Learning Theology from a Dog pt-2
Feb 17, 2017 // By:dave cadieux // No Comment
What could anyone possibly learn about theology from a dog?!
Last week we talked about fulfilling desire, seeking pleasure and the perceived paradox of a God who created us with desires, yet requires us to abandon the fulfillment of these pleasure to prove our devotion to him.
The letter written by Lewis was the foundational metaphor for the blog and discussion from last week “learning theology from a dog pt1″.
lets look further at the letter from CS Lewis and go further into the topic of fulfilling our desires apart from God and where the path leads.
The Longing for Joy and the Lie of Sin
What’s the takeaway? First, Lewis says we can look back at our history and see there is a God-given longing behind many of our sinful actions.
“I may always feel looking back on any past sin that in the very heart of my evil passion there was something that God approves and wants me to feel not less but more. Take a sin of Lust. The overwhelming thirst for rapture was good and even divine: it has not got to be unsaid (so to speak) and recanted.”
But now Lewis exposes the lie: the idea that giving into your sinful, illicit lust will fulfill that longing:
“But [the thirst] will never be quenched as I tried to quench it. If I refrain—if I submit to the collar and come round the right side of the lamp-post—God will be guiding me quickly as He can to where I shall get what I really wanted all the time.”
The Gracious, Ruthless God
Second, Lewis says this parable applies to future temptation, and helps us understand why we should expect God to be ruthless in condemning our sin:
“When we are thinking of a sin in the future, i.e. when we are tempted, we must remember that just because God wants for us what we really want and knows the only way to get it, therefore He must, in a sense, be quite ruthless towards sin.
“He is not like a human authority who can be begged off or caught in an indulgent mood. The more He loves you the more determined He must be to pull you back from your way which leads nowhere into His way which leads you where you want … to God. Hence MacDonald’s words ‘The all-punishing, all-pardoning Father’.”
It is impossible to appeal to God’s “love” in order to affirm you in your lusts. God cannot and will not affirm your sinful desires and actions because to do so would make it impossible for you to know true joy.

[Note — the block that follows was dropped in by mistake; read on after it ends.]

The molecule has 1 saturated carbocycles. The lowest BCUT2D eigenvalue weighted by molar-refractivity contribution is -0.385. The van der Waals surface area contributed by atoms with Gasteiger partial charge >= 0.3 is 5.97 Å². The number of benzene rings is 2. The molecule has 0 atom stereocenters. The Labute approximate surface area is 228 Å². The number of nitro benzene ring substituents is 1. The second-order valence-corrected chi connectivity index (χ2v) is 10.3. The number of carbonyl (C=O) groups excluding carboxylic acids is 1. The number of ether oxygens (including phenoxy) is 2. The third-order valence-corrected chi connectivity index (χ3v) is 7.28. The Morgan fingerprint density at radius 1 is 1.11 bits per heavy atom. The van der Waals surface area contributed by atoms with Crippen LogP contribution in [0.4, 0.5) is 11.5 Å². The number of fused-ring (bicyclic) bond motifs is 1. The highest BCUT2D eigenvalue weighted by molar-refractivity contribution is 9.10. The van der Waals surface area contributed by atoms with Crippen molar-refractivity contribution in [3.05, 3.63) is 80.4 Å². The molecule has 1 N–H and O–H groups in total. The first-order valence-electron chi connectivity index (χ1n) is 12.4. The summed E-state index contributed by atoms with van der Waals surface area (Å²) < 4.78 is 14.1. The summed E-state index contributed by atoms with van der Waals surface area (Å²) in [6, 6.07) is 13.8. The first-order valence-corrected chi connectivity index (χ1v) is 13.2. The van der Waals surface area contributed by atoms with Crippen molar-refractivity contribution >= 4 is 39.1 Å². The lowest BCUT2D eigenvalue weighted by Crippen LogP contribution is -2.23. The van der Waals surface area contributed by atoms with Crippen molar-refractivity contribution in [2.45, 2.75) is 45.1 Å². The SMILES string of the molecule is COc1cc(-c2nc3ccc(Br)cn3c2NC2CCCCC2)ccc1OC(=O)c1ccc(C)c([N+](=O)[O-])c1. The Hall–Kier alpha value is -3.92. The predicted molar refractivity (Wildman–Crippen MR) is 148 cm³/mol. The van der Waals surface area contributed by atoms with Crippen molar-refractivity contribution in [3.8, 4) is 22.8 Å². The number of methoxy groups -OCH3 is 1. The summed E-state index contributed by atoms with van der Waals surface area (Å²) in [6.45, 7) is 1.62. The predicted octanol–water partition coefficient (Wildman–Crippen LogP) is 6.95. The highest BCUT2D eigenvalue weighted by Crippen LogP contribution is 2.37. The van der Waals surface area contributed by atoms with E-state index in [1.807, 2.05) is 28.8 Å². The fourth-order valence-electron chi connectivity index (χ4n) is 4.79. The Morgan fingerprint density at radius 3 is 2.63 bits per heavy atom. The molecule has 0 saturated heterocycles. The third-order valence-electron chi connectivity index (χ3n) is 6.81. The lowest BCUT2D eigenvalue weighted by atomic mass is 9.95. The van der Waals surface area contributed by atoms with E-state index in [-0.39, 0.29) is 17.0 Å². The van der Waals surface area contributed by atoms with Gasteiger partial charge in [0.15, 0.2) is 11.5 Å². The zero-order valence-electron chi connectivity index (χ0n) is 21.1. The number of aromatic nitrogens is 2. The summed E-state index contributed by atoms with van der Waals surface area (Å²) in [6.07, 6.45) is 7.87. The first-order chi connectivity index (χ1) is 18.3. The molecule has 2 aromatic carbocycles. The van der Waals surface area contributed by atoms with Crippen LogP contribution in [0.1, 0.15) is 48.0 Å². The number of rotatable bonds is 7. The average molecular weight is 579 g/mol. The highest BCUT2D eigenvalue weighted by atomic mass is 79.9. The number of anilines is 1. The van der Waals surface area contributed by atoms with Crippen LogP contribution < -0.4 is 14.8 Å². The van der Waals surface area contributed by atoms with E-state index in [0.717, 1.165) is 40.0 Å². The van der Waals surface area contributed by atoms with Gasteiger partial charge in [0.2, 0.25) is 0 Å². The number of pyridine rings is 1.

So what should you do when you fall into sin? Ask for forgiveness and redirection.
“You may go the wrong way again, and again He may forgive you: as the dog’s master may extricate the dog after he has tied the whole lead round the lamp-post. But there is no hope in the end of getting where you want to go except by going God’s way.”
Longings and Lies in Our Lust
This parable about the dog helps us see both the longings and the lies in the world’s understanding of sexuality, and it smashes the idea that God wants to kill our joy or obliterate all our desires. Far from it! Instead, Lewis believes that God pulls back the collar precisely because He wants us to find the delight we crave, in Him:
“I think one may be quite rid of the old haunting suspicion—which raises its head in every temptation—that there is something else than God, some other country into which He forbids us to trespass—some kind of delight which He ‘doesn’t appreciate’ or just chooses to forbid, but which would be real delight if only we were allowed to get it. The thing just isn’t there. Whatever we desire is either what God is trying to give us as quickly as He can, or else a false picture of what He is trying to give us—a false picture which would not attract us for a moment if we saw the real thing.
“God knows what we want, even in our vilest acts. He is longing to give it to us. He is not looking on from the outside at some new ‘taste’ or ‘separate desire of our own.’ Only because he has laid up real goods for us to desire are we able to go wrong by snatching at them in greedy, misdirected ways. . . .
“Thus you may well feel that God understands our temptations—understands them a great deal more than we do. But don’t forget MacDonald again—’Only God understands evil and hates it.’ Only the dog’s master knows how useless it is to try to get on with the lead knotted around the lamppost. This is why we must be prepared to find God implacably and immovably forbidding what may seem to us very small and trivial things.”
God understands our temptations. He knows our hearts better than we do. He sympathizes with our ignorant attempts to find joy apart from him. But in his great love, he refuses to affirm us in our misdirected ways. To do so would be to abandon us to the leash and lamppost, where we would strangle ourselves.
εν διακονια τω θεω, Dave Cadieux